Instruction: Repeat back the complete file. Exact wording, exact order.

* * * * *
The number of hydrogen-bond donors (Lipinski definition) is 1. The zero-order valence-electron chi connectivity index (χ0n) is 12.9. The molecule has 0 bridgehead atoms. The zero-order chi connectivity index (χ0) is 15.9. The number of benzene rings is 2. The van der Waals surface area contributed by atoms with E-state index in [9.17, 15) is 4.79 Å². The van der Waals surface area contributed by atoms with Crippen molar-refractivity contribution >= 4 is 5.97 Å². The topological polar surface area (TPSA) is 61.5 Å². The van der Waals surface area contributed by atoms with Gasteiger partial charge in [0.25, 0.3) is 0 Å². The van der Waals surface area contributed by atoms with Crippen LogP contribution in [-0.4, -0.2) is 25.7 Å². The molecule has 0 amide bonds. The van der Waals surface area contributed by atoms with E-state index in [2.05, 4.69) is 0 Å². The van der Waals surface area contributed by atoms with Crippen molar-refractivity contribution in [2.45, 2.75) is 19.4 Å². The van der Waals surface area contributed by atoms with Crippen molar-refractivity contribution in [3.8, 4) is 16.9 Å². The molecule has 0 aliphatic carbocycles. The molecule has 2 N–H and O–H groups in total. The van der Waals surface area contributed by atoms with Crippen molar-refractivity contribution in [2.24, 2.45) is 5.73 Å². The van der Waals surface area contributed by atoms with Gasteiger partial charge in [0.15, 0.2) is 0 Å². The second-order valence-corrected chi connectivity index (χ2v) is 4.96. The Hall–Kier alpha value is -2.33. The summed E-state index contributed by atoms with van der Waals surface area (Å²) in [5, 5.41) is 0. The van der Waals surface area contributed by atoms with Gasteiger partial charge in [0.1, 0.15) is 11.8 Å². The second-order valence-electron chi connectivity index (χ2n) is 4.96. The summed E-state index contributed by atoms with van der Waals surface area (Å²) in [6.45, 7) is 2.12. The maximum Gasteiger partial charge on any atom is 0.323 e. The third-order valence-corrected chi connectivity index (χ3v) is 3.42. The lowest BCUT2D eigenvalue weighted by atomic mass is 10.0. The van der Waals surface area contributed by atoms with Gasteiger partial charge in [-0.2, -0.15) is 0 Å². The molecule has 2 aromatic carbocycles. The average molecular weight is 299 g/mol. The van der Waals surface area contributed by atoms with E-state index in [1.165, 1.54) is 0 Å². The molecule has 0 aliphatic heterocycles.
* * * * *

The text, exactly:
The number of hydrogen-bond donors (Lipinski definition) is 1. The zero-order valence-electron chi connectivity index (χ0n) is 12.9. The molecule has 0 bridgehead atoms. The zero-order chi connectivity index (χ0) is 15.9. The number of benzene rings is 2. The van der Waals surface area contributed by atoms with E-state index in [9.17, 15) is 4.79 Å². The van der Waals surface area contributed by atoms with Crippen molar-refractivity contribution >= 4 is 5.97 Å². The topological polar surface area (TPSA) is 61.5 Å². The van der Waals surface area contributed by atoms with Gasteiger partial charge in [0.25, 0.3) is 0 Å². The van der Waals surface area contributed by atoms with Crippen LogP contribution in [-0.4, -0.2) is 25.7 Å². The molecule has 0 amide bonds. The van der Waals surface area contributed by atoms with E-state index in [2.05, 4.69) is 0 Å². The van der Waals surface area contributed by atoms with Crippen molar-refractivity contribution in [2.45, 2.75) is 19.4 Å². The van der Waals surface area contributed by atoms with Crippen molar-refractivity contribution in [3.8, 4) is 16.9 Å². The molecule has 0 aliphatic carbocycles. The molecule has 2 N–H and O–H groups in total. The van der Waals surface area contributed by atoms with Crippen molar-refractivity contribution in [2.24, 2.45) is 5.73 Å². The van der Waals surface area contributed by atoms with Gasteiger partial charge in [0.15, 0.2) is 0 Å². The second-order valence-corrected chi connectivity index (χ2v) is 4.96. The Hall–Kier alpha value is -2.33. The summed E-state index contributed by atoms with van der Waals surface area (Å²) in [5, 5.41) is 0. The van der Waals surface area contributed by atoms with Gasteiger partial charge in [0.1, 0.15) is 11.8 Å². The second-order valence-electron chi connectivity index (χ2n) is 4.96. The summed E-state index contributed by atoms with van der Waals surface area (Å²) in [6.45, 7) is 2.12. The maximum Gasteiger partial charge on any atom is 0.323 e. The third-order valence-corrected chi connectivity index (χ3v) is 3.42. The lowest BCUT2D eigenvalue weighted by atomic mass is 10.0. The van der Waals surface area contributed by atoms with Gasteiger partial charge in [-0.2, -0.15) is 0 Å². The molecule has 2 aromatic carbocycles. The average molecular weight is 299 g/mol. The van der Waals surface area contributed by atoms with E-state index in [1.165, 1.54) is 0 Å². The molecule has 0 aliphatic heterocycles.